Tracks came in from all directions and stopped about twenty feet from the edge of the clearing. Not one of us was willing to venture out onto the barren dirt. There was no sign of the missing cattle.
It was late afternoon by the time we got back to camp. I tried to keep spirits up by making sure everybody was busy. We were just about to sit down to dinner when the lookout came into camp and said one of the cattle was heading back.
We rode out to meet it. It was walking funny and had several deep gashes on one side. Zeke dropped the lasso on the its neck and had a loop of rope around the saddle horn when the animal slipped up and bit him on the leg.
Now, cattle don’t bite. You probably already know that. They might nip at you if you try to take their food away, but I have never seen a cow up and bite a person like that one bit Zeke. Bit him hard, too. Took a chunk out of his thigh.
We got Zeke back to camp and Snuffy and I cleaned the wound and got him bandaged up as best we could. He was in a lot of pain, but we got him to lay down on his bedroll. We put several blankets over him and went to look at the animal.
It was tied to a stake and stared at us in a most… unusual way. Like it was sizing us up. When the other cattle would pass by it would try to lick them. Some cattle came right up to the crazy one and let it lick their faces. I ordered the animal tied beyond reach of the herd.
It was a quiet dinner. We watched Zeke slip into a fever. We sat by him all night, keeping his brow cool, talking to him. I cleaned his wound several times that night and it kept oozing out this green stuff that stunk like something from Hell. Zeke spoke in tongues and screamed in terror. He spat up a lot of blood. We did what we could, but to no avail. He died not long after sunrise.
We buried Zeke on a hilltop Buried him deep so the coyotes wouldn’t get him. I said a few words and Jed read a little bit from his Bible and we filled in the grave and put rocks on top.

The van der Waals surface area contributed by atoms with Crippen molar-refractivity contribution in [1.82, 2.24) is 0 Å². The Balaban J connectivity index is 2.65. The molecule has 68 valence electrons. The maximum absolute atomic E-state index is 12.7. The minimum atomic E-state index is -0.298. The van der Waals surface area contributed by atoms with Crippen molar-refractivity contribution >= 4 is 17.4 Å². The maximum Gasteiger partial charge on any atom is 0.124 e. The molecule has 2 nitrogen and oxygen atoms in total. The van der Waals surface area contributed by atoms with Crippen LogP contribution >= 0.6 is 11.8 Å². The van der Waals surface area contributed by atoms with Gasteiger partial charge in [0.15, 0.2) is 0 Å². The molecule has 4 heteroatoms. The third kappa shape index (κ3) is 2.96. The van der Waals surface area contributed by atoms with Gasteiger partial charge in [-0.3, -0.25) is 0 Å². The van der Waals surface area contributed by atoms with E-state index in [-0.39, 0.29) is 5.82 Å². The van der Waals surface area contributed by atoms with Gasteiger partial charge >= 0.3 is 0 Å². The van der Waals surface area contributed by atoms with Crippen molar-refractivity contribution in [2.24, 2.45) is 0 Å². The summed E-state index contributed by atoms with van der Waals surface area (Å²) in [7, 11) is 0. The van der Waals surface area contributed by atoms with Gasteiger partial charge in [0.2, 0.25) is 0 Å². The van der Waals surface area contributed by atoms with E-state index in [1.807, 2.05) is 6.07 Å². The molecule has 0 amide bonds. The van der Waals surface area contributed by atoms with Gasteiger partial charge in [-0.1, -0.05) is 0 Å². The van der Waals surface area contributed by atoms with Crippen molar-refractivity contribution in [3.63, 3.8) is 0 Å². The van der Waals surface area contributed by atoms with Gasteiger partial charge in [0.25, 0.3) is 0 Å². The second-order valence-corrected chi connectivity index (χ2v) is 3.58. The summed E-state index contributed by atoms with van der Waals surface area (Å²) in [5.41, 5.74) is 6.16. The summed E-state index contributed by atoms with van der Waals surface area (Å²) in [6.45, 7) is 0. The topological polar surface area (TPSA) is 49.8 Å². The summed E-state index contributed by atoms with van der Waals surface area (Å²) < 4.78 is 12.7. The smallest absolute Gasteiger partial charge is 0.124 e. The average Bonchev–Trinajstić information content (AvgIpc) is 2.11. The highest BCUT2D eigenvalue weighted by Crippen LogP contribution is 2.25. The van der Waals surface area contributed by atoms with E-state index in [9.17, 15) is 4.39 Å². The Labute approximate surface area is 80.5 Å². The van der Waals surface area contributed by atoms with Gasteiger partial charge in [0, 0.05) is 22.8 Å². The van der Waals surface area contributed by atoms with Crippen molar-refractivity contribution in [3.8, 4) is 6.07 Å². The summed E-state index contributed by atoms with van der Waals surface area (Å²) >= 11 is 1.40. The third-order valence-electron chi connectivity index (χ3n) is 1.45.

Again, it was too late to break camp. After dinner I put two men to watch the herd and went to look in on the cow that bit Zeke. It was laying down, breathing heavy. The gashes on its side glowed faintly green and had that stink-from-Hell. I planned to shoot it in the morning and bury the damn thing. Had a hard time sleeping again that night. Bad dreams. I would wake up and hear the others moaning and muttering in their sleep.
In the morning I went to take care of the sick cow. It was gone. It had chewed through its rope and wandered away. Over breakfast I enlisted a couple of the men to help me track it down. Then we saw Hank staring at something. We followed his gaze and there wasn’t a man there whose blood did not freeze.
The hilltop where we had buried Zeke was dug up.
We hurried up to the top of the hill. This was not anything the coyotes did, no matter what the others may tell you.
Nobody had dug up the grave.
Something had dug its way out of Zeke’s grave. And then that something had walked away to the north. The trail was not hard to follow. We knew where it would lead.
The tracks didn’t stop away from the clearing like all the others – they led out into the dirt. The horses caught wind of that churned earth and went crazy. We had to stop damn near a quarter mile away.
I was the only one who would venture onto the barren clearing. The earth felt soft and unstable, like I would sink into it at any moment. I saw a black something and went to it. It was one of Zeke’s boots. I could find no stick, so I tilted it up with my knife and looked inside. There looked to be the remnants of Zeke’s foot in the boot. Big white maggots reared up and hissed at me. All the way back to the horses I felt eyes on me. Gave me the willies.
So we left. What else was there to do? We still had a hundred six head of cattle to get here to Cheyenne and we were three days behind schedule. We had done what we could for Zeke.
We made it here with ninety-eight head. Several had gone mad on the trail and died. Or we shot them. We all agreed to not say a thing about it. Kincaid had beat us here, so we sold what we had at auction for a fair to middlin’ price. Some of restaurants here in town bought several on account of the reasonable prices.
But that first crazy cow – the one that bit Zeke — it’s got me worried. Licked a lot of the other cattle before we took it away. No telling how far that might have gotten around.
So you go ahead and enjoy that steak. I’m going to have the chicken.
Joshua Mertz is the son of a rocket scientist and a word savvy mother. He has had short stories published in Amazing Stories, Aboriginal Science Fiction, New Maps, and three in the award-winning Halloween anthology Harvest Tales and Midnight Revels.